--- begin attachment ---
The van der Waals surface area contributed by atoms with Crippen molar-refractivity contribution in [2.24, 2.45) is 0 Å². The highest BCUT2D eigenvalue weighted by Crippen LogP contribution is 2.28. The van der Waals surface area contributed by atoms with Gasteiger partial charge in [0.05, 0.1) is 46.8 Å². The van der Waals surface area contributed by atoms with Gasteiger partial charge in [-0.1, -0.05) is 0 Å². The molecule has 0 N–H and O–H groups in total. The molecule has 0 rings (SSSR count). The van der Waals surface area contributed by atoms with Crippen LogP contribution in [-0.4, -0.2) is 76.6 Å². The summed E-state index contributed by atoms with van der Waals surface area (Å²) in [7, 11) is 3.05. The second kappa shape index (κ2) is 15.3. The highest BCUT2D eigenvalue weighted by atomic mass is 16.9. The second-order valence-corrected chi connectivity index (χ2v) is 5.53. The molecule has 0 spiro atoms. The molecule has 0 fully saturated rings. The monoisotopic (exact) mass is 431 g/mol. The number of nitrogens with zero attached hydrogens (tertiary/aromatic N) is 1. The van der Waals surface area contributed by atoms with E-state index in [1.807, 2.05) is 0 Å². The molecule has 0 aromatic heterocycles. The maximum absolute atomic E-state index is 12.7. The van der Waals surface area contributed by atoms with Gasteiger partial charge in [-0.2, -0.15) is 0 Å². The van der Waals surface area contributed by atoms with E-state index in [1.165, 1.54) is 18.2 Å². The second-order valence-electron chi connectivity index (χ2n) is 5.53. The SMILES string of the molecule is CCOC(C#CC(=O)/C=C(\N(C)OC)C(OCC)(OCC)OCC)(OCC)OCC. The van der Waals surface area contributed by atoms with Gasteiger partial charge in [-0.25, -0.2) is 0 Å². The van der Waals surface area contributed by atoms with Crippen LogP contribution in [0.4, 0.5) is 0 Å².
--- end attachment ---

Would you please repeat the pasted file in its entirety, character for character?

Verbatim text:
The van der Waals surface area contributed by atoms with Crippen molar-refractivity contribution in [2.24, 2.45) is 0 Å². The highest BCUT2D eigenvalue weighted by Crippen LogP contribution is 2.28. The van der Waals surface area contributed by atoms with Gasteiger partial charge in [0.05, 0.1) is 46.8 Å². The van der Waals surface area contributed by atoms with Gasteiger partial charge in [-0.1, -0.05) is 0 Å². The molecule has 0 N–H and O–H groups in total. The molecule has 0 rings (SSSR count). The van der Waals surface area contributed by atoms with Crippen LogP contribution in [-0.4, -0.2) is 76.6 Å². The summed E-state index contributed by atoms with van der Waals surface area (Å²) in [7, 11) is 3.05. The second kappa shape index (κ2) is 15.3. The highest BCUT2D eigenvalue weighted by atomic mass is 16.9. The second-order valence-corrected chi connectivity index (χ2v) is 5.53. The molecule has 0 spiro atoms. The molecule has 0 fully saturated rings. The monoisotopic (exact) mass is 431 g/mol. The number of nitrogens with zero attached hydrogens (tertiary/aromatic N) is 1. The van der Waals surface area contributed by atoms with E-state index in [1.807, 2.05) is 0 Å². The molecule has 0 aromatic heterocycles. The maximum absolute atomic E-state index is 12.7. The van der Waals surface area contributed by atoms with Gasteiger partial charge in [-0.2, -0.15) is 0 Å². The van der Waals surface area contributed by atoms with E-state index in [1.165, 1.54) is 18.2 Å². The second-order valence-electron chi connectivity index (χ2n) is 5.53. The SMILES string of the molecule is CCOC(C#CC(=O)/C=C(\N(C)OC)C(OCC)(OCC)OCC)(OCC)OCC. The van der Waals surface area contributed by atoms with Gasteiger partial charge in [-0.25, -0.2) is 0 Å². The van der Waals surface area contributed by atoms with Crippen LogP contribution in [0.4, 0.5) is 0 Å².